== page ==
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(EDITORIAL from Korea Times on June 14)

All News 07:10 June 14, 2019

Glimpse of hope
: Kim's letter to Trump is positive sign for renewing talks

It has already been a year since the historic first U.S-North Korea summit in Singapore on June 12, 2018.

U.S. President Donald Trump revealed recently that he had received a letter from North Korean leader Kim Jong-un. Trump touted the letter, which coincides with the first anniversary of their summit, as very "personal and warm," and underlined that his relationship with Kim was very good.

The letter can be seen as a sign that the North Korean leader is still committed to continuing talks with the U.S. leader, despite the huge embarrassment following the sudden collapse of their last summit in Hanoi, Vietnam, in February. The two leaders walked away from that summit without producing any concrete agreement on how to proceed with the North's denuclearization.

Details of the letter were not disclosed. But given that a similar missive from Kim to Trump preceded the two previous summits, it is possible the letter could be an impetus for the two sides to resume working-level talks that would eventually lead to another summit between the two. It is also a positive sign that Trump has continued to express his trust in the North Korean leader despite the latest series of military provocations by the North.

There was some hopeful development regarding inter-Korean relations as well, which brightened prospects for further talks between the two Koreas. The death of former first lady Lee Hee-ho, wife of the late former President Kim Dae-jung and the architect of the "Sunshine Policy" of engagement toward North Korea, provided an occasion for the two Koreas to communicate. The Ministry of Unification notified Pyongyang of her death and Kim sent his sister and close aide Kim Yo-jong to Panmunjeom to deliver flowers and his message of condolence. Some South Koreans feel that Kim's gesture was insufficient, given that Lee had personally visited Pyongyang to pay her respects when his father, former North Korean leader Kim Jong-il, died in 2011. Pyongyang should have sent an official delegation to pay condolences to Lee, who had committed herself to peace-making efforts between the two Koreas.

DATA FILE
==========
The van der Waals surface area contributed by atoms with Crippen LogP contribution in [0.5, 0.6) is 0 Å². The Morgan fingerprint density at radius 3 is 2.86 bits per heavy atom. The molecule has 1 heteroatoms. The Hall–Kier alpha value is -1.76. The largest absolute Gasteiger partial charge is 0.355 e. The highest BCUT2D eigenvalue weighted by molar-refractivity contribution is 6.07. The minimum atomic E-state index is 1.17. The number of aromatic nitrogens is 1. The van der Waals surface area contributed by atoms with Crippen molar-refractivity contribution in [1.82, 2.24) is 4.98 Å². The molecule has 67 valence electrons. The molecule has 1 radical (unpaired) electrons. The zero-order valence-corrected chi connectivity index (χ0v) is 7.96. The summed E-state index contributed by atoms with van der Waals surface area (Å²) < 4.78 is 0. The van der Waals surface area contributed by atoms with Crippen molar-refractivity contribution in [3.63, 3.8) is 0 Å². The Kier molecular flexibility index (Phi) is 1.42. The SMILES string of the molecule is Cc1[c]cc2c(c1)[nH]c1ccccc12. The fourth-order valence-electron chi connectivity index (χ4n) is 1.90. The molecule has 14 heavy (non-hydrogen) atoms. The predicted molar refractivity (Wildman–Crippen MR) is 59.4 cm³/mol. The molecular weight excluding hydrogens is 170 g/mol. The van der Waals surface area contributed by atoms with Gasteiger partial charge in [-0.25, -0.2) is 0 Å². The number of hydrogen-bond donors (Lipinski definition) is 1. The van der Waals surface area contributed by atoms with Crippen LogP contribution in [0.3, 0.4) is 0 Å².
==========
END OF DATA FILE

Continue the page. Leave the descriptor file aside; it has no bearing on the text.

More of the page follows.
The North Korean leader's sister was received by Chung Eui-yong, chief of the National Security Office, Vice Unification Minister Suh-ho and Rep. Park Jie-won of the Party for Party for Democracy and Peace, who served as chief of staff for the late President Kim. Chung should not have attended as it makes it look like the South is too desperate. Cheong Wa Dae said Kim's sister did not bring any message other than condolences for the late Lee.

In Oslo, Norway, this week, Moon said he hopes to meet with the North Korean leader within this month before he meets with Trump, who is expected to visit Korea at the end of June. Kim should respond positively to Moon's offer of a meeting, which could also expedite the resumption of talks with the U.S.

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